Senate decides to put Rousseff on trial; pros and cons prepare next step
The Senate decides on May 12 by a vote of 55 to 22 in Brasilia to put President Dilma Rousseff on trial over her impeachment.
The first female head of state of Brazil is thus suspended from her duty for 180 days.
Centrist vice president Michel Temer becomes Acting President, terminating 13 years’ rule of the leftist Workers’ Party.
(Soundbite) Humberto Costa, Senator from the Workers’ Party
“We will continue (our fight) on the streets, defending our rights and denouncing the injustice. We will be on the streets, also fighting any intention to withdraw or eliminate workers’ rights. And with that, we will oppose in all fields, either in parliament or on streets, and demand justice if necessary.”
(Soundbite) Glesi Hoffman, Senator from the Workers’ Party
“I consider this phase as one of the most violent, which removes a president from office. I think if we have more time, we will convince more senators that this trial is not motivated by a crime of responsibility, but by political interests for the presidency of the republic.”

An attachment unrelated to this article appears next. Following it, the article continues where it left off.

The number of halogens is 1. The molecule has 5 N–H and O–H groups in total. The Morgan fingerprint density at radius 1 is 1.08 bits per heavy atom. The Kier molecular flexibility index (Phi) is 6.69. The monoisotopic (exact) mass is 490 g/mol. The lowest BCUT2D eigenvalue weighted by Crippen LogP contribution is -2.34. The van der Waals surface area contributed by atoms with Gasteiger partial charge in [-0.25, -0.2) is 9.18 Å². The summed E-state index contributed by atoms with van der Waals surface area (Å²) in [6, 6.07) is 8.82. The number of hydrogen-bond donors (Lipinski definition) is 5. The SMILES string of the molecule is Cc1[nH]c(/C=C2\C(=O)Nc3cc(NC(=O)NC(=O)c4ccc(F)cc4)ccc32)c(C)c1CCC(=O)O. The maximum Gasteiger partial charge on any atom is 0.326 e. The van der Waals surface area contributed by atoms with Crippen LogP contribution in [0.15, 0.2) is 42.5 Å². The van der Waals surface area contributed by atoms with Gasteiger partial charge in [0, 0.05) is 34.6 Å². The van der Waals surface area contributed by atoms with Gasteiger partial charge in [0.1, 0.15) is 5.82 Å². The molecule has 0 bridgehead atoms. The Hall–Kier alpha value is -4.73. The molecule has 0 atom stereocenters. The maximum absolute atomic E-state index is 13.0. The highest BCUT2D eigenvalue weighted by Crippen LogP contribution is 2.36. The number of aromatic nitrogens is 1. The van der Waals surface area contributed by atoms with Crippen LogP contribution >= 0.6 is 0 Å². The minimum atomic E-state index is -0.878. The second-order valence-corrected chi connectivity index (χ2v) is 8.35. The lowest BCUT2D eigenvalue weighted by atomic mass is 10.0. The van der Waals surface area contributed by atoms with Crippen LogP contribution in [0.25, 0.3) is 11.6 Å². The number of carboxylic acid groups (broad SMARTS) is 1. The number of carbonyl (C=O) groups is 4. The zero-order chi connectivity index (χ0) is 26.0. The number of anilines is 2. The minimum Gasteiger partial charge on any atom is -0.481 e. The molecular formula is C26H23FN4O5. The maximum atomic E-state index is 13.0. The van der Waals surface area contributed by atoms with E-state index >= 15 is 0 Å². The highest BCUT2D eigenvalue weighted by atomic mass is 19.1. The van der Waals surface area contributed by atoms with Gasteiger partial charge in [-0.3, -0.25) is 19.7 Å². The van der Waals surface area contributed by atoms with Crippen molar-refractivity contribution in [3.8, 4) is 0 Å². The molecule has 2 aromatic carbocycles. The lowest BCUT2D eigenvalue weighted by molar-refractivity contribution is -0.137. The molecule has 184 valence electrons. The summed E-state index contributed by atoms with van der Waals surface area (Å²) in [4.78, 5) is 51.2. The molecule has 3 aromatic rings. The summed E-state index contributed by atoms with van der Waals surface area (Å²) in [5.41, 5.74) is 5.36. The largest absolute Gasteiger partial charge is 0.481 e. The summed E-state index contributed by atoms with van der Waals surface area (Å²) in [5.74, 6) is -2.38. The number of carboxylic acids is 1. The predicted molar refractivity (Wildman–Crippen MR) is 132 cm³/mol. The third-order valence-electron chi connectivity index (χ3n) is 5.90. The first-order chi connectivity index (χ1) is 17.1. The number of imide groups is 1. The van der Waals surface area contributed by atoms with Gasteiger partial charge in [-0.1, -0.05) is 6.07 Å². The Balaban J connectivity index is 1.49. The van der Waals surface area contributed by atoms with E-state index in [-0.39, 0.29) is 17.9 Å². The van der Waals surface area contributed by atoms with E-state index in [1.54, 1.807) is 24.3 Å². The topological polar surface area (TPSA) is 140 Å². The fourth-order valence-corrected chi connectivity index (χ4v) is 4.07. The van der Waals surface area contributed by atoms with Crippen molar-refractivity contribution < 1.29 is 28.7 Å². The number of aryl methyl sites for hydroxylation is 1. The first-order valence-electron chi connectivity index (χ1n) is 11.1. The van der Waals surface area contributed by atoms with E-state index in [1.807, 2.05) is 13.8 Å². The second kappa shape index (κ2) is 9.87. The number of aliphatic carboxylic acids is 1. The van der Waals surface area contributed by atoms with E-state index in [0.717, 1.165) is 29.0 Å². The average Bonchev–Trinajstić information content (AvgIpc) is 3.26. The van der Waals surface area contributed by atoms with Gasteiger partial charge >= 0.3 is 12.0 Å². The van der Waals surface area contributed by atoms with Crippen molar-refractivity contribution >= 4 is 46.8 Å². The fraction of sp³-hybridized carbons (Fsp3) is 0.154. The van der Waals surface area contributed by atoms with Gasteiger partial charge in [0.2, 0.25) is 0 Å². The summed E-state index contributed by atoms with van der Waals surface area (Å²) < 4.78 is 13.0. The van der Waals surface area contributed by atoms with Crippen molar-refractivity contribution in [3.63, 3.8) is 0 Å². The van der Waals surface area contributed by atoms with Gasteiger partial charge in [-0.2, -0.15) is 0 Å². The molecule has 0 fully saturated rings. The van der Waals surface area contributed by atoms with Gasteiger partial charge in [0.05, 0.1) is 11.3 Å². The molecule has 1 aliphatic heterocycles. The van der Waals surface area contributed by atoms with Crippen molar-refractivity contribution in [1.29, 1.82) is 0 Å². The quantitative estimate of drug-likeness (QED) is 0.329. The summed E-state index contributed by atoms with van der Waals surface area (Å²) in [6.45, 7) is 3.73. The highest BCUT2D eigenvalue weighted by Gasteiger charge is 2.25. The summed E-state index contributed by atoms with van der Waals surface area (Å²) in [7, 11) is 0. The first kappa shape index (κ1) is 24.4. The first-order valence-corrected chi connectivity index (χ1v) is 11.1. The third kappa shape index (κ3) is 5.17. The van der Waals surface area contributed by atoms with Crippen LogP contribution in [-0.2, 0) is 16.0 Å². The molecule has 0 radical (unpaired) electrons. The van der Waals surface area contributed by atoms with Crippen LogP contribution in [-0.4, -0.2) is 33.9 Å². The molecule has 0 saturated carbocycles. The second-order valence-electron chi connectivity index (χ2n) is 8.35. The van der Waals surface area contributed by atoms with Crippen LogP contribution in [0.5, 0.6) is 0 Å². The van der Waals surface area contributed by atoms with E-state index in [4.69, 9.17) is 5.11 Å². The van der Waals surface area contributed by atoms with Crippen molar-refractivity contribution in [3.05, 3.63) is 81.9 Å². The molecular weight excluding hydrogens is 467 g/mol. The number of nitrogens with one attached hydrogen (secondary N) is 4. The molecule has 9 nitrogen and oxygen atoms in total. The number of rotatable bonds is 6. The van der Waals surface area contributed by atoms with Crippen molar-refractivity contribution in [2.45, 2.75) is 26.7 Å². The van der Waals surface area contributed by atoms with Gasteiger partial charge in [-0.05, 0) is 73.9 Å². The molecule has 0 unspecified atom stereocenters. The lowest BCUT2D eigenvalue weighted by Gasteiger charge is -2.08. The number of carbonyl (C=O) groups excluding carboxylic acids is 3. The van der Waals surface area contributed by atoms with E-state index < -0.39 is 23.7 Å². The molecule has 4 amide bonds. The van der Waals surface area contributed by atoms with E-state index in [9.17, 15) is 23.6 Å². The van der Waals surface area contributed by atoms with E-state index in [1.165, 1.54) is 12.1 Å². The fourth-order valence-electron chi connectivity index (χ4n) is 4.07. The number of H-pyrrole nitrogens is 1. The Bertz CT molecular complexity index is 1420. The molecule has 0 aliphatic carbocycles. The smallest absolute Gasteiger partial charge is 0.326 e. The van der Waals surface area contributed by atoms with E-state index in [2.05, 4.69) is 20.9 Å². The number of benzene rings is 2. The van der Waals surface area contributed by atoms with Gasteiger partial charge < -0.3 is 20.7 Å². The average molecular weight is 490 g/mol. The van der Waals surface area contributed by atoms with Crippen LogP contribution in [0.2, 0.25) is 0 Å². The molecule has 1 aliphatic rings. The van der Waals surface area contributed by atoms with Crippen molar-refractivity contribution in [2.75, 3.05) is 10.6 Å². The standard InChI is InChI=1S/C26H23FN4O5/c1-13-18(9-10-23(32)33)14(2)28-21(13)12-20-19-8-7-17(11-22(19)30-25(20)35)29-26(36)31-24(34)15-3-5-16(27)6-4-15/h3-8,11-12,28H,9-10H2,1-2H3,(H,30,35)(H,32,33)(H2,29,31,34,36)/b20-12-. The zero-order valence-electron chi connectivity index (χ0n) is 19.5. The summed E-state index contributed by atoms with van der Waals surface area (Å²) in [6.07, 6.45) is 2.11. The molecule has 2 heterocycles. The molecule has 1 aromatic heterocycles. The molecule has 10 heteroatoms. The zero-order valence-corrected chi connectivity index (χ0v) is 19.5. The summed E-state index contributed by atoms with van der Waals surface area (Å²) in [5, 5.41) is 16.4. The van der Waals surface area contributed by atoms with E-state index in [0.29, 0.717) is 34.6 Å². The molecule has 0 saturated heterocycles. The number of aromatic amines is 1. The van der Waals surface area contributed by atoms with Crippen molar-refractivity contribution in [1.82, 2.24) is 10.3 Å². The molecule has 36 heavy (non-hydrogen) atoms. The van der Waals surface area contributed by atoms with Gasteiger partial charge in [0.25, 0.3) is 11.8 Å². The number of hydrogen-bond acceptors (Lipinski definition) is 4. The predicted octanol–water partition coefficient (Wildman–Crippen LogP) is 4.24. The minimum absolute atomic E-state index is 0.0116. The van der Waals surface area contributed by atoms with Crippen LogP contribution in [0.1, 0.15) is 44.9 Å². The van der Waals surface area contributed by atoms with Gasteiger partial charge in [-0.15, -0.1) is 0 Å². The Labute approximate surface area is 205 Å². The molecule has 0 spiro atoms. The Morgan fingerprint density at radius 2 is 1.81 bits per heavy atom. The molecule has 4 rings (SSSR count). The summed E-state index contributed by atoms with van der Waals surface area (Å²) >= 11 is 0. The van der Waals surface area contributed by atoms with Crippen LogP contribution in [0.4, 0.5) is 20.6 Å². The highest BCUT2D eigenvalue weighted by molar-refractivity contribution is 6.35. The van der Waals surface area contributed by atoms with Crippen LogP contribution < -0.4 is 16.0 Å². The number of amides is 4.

While the losers lament their Waterloo, the winners hail their victory and plans forward.
(Soundbite) Aécio Neves, Senator from opposition Democratic Socialist Party
“At this time, as the vice president assumes the presidency of the republic, we once again fulfill our responsibility. We will not give it back.”
(Soundbite) Raimundo Lira,Chairman of Senate’s Special Committee for Impeachment against President
“We will continue to work with the spirit of fairness and in a trans-partisan way, allowing all contradictions while not allowing crush of minority. Let’s complete a strictly democratic process with tranquility and serenity, as we did in the first phase of the Special Committee’s work.”
In at least three months, the Senate will finally decide whether Rousseff will be impeached over accusations of mismanagement of state budget.
If two-thirds of the 81 senators say yes, then the woman president’s political life is done.